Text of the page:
2021-22 Interim Operating Budget Summary
We expect an average student enrollment of 1,600, with 1,520 students residing in campus residence halls. During the pandemic, total enrollment was 1,450, with approximately half of those students living on campus.
Term Bill | Financial Aid | Endowment | Gifts and Grants | Other Income | Operating Expenses | Compensation | Benefits | Non-Personnel Expenses | Contingency | Capital Budget | Transfers | Debt Service
The underlying costs of providing a Swarthmore education to our students continues to grow. Despite the growth in our cost base, and the challenges presented by the pandemic, the College froze tuition for the 2020-21 academic year. In the prior five years, term bill increased by amounts ranging from 3.0% to 3.9%. The 2020–21 budget brings the cost of attendance (term bill) for full-paying students to $73,208 for the upcoming academic year. These costs include tuition, room, board, and mandatory fees, and represents an increase of 2.95% over the 2020–21 fiscal year. This increase is less than the rate of inflation over the past two years, and reflects a recognition of the economic impact the pandemic has had on many families.
The budget affirms the College’s commitment to its need-blind admissions policies and loan-free financial aid to meet the demonstrated need of its students. The 2020–21 budget includes no changes in financial aid policy. Since financial aid awards are calculated based on a family’s ability to pay, the amount of the family’s expected contribution remains relatively flat throughout an aided student’s time at Swarthmore. When setting student charges, we consider not only the increased revenue from full-paying families, but also the corresponding increase in financial aid to meet the full demonstrated need of our students. We expect that approximately 55% of our students will receive need-based financial aid from the College, with an average award of $53,900 per aided student for 2021–22.
The budgeted spending-rate calculation has four components: base operations, financial aid, capital renewal and replacement, and debt interest. In order to meet the current needs of the College and to preserve intergenerational equity, the College’s spending policy is designed to maintain a spending rate between 3.5% and 5.0%. Because of the extraordinary challenges of the pandemic, the Board authorized an increase of the spending rate for budget-supporting units to 5.21%. The approved interim operating budget assumes a spending rate of 4.77% based on the endowment’s market value as of June 30, 2020. A finalized spending rate for 2021–22 will be based on the market value at June 30, 2021.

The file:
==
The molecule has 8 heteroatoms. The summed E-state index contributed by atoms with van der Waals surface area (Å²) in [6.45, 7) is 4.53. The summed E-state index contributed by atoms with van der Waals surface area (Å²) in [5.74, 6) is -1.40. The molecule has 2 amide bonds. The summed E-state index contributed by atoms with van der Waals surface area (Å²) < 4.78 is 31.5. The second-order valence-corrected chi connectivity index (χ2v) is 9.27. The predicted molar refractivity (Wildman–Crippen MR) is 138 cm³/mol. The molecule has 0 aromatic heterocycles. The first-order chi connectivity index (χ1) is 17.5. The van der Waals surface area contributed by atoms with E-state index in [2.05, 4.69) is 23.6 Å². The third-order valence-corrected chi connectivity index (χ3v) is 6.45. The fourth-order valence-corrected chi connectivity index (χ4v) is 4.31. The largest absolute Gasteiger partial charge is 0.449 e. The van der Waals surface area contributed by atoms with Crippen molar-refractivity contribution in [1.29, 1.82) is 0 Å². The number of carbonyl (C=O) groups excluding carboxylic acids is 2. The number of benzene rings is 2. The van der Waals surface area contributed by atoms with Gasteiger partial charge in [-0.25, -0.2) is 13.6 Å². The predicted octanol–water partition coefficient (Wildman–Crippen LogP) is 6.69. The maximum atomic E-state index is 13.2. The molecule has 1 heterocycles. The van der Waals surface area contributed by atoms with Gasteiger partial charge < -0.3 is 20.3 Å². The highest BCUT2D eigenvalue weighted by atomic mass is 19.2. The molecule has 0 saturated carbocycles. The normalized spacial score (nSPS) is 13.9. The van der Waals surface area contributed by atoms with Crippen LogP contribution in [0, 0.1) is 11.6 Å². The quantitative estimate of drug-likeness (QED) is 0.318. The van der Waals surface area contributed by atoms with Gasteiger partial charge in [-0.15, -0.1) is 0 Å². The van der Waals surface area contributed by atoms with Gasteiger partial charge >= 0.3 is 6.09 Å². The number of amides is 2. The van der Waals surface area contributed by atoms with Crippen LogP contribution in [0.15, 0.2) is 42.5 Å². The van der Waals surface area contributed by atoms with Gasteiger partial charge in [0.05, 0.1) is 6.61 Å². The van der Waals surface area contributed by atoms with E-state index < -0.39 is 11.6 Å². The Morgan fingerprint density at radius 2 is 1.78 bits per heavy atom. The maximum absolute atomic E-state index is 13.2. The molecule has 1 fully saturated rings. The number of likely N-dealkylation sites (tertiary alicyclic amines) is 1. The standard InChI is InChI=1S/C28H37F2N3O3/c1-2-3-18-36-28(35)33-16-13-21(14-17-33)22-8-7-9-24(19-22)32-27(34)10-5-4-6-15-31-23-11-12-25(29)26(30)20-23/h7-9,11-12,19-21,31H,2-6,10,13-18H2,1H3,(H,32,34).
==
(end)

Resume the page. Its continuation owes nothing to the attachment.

This category includes the Swarthmore Fund and some federal and state support. Although the projected level of Swarthmore Fund gifts is exceeding our original target by more than $1 million, we have maintained a budget of $4 million for the Swarthmore Fund for FY 2021–22. The expected level of federal and state support will revert to the typical level of support of $567K, with no expected changes in federal support for student work study and institutional support from Pennsylvania. We anticipate that federal government grants for 2021–22 will be consistent with the level of grants in 2019–20.
The approved interim budget anticipates an increase of certain line items. Revenues from application fees have grown as a result of the increase in student applications. Interest income also has increased due to the higher level of operating cash. The budget for rental income for housing rentals is expected to increase by inflation while mortgage interest continues to decrease.
Departmental income includes activities from events management, including facility rentals and summer student housing; dining operations income; and sales at the Campus and Community Store. For 2021–22, departmental income budgets will remain constant with FY 2020–21 levels. We do not expect to have many facility rentals for summer camps during summer 2021; however, we expect to provide summer housing for a limited number of students performing research or working for campus departments. Dining operations income will increase by $78K to $527K as the College sees a return to activity for faculty and staff members at campus coffee bars and Essie Mae’s.
We recognize that over this past year, budget managers in departments and programs across the campus have exercised considerable restraint on non-personnel spending. Because of their valuable efforts, we have been able to retain employment and benefits throughout the pandemic while facing increased costs, like extensive COVID-19 testing of our campus community, associated with our response to the pandemic. As we move toward a return to normal operations and come out of the austerity measures currently in place, we expect that some of the lessons learned from pandemic-related budget disruptions will help financial managers continue to provide prudent fiscal management.
The College’s compensation for faculty has a long-standing practice of using peer data to determine market-based adjustments for continuing faculty. Consistent with prior practice, salary data by rank for each school is obtained through the American Association of University Professors’ annual faculty salary survey. Based on the work of the Faculty Compensation Committee, a joint committee of faculty and Board members, the reference group was recently updated to a new group of 14 schools. The budget includes a proposed adjustment to increase starting salaries and address issues of compression at the assistant and associate professor ranks to maintain our competitive position. There will be increases for all continuing instructional staff.